What is Probate?

What is Probate?

In Arkansas, you need to be 18 or older to write your own will. Unfortunately, many people wait until they’re nearly retired to write their will. So, if a person passes away unexpectedly before they write their will, all their possessions must go through probate, which lengthens and complicates the process. If you are 18 or older, it’s in your best interest to write a will immediately. In an untimely death, your will makes the process easier for your family and the state.


Probate is a complicated process in which a person’s possessions go through the court to determine who receives what. If the person who passed away has a will, the probate process is more straightforward. Since the probate court judge can follow the guidelines and assist the Executor in completing necessary tasks. However, the court makes the final decisions on a deceased person’s possessions without a will.

What Goes Through Probate Court?

Regardless of the presence of a will, most cases go through a probate proceeding. However, the process is simplified when a will from the deceased person details the allocations and beneficiaries. Even though there are ways to avoid probate court (see next section), nearly every case spends some time here because of the following:

  • When a beneficiary dies before the giver
  • Non-titled property–this covers household items like appliances, furniture, and clothing from the decedent’s estate that may not have any paperwork with it.

  • Partner-owned investment property–when the deceased shares property with another landlord (joint tenancy), the process goes through court.
  • Sole property ownership–when only the deceased own the property but do not clarify who receives the deeds after their death.

Although issues like these need to go through probate proceedings, you can save your family a lot of time by establishing a trust and will for your retirement accounts, bank or brokerage accounts, and any notes on how you would like to transfer property and remaining assets.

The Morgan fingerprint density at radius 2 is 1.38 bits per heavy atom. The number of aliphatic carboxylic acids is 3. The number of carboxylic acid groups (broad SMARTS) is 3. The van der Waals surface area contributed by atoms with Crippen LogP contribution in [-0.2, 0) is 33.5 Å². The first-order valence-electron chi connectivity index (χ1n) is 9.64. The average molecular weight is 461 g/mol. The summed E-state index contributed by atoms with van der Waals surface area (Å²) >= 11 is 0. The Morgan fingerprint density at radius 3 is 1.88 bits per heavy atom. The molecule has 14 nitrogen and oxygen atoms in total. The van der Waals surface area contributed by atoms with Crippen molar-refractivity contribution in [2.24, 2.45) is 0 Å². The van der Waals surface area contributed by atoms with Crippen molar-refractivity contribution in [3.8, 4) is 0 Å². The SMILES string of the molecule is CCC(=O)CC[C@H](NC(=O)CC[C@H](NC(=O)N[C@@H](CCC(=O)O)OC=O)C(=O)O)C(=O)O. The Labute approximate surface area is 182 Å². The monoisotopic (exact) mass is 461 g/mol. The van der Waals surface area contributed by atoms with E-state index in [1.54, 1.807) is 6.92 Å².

How Do You Avoid Probate?

It is not easy to avoid probate–it requires forethought, proactivity, and planning ahead of time to make your death and the processes that follow simpler for your family. Your family can avoid probate court with the following:

  • Items with a beneficiary–personal property avoid probate when a name is listed next to an item.
  • Anything listed in a trust–with a living trust, any items you place in there with the beneficiaries name avoid going to court.

  • POD or TOD–Pay on Death or Transfer on Death means that any finances transfer to the listed beneficiary.
  • Jointly Titled Property–any property between two people on the title goes to the current living owner (typically the surviving spouse).

When you take proactive steps to plan for your loved ones’ lives after you pass, you make the grieving and legal process much easier on them.


Dealing with the death of a loved one is tricky. It becomes more challenging when you must deal with the finances and paperwork that follow. However, when you use a trust and will, you simplify the process for everyone. If you are ready to write a trust and will or need a personal representative, we can help you. Contact us today to schedule an appointment.